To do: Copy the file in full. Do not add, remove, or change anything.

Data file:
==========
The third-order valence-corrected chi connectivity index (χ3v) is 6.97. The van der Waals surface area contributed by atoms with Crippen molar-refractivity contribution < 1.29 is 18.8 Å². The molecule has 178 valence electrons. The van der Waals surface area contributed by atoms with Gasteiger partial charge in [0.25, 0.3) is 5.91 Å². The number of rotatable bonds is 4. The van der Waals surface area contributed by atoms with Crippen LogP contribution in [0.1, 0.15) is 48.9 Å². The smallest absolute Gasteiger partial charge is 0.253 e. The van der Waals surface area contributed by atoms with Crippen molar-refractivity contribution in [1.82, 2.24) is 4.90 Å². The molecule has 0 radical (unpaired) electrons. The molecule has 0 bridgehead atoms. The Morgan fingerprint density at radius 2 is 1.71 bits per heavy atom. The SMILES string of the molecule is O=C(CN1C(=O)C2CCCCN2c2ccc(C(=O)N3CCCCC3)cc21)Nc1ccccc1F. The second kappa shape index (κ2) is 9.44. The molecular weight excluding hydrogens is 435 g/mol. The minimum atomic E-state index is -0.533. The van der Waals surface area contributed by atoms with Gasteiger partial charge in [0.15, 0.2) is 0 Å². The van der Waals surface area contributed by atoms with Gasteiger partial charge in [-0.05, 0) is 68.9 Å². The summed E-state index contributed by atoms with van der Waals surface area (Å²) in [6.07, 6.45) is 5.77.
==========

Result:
The third-order valence-corrected chi connectivity index (χ3v) is 6.97. The van der Waals surface area contributed by atoms with Crippen molar-refractivity contribution < 1.29 is 18.8 Å². The molecule has 178 valence electrons. The van der Waals surface area contributed by atoms with Gasteiger partial charge in [0.25, 0.3) is 5.91 Å². The number of rotatable bonds is 4. The van der Waals surface area contributed by atoms with Crippen LogP contribution in [0.1, 0.15) is 48.9 Å². The smallest absolute Gasteiger partial charge is 0.253 e. The van der Waals surface area contributed by atoms with Crippen molar-refractivity contribution in [1.82, 2.24) is 4.90 Å². The molecule has 0 radical (unpaired) electrons. The molecule has 0 bridgehead atoms. The Morgan fingerprint density at radius 2 is 1.71 bits per heavy atom. The SMILES string of the molecule is O=C(CN1C(=O)C2CCCCN2c2ccc(C(=O)N3CCCCC3)cc21)Nc1ccccc1F. The second kappa shape index (κ2) is 9.44. The molecular weight excluding hydrogens is 435 g/mol. The minimum atomic E-state index is -0.533. The van der Waals surface area contributed by atoms with Gasteiger partial charge in [0.15, 0.2) is 0 Å². The van der Waals surface area contributed by atoms with Gasteiger partial charge in [-0.05, 0) is 68.9 Å². The summed E-state index contributed by atoms with van der Waals surface area (Å²) in [6.07, 6.45) is 5.77.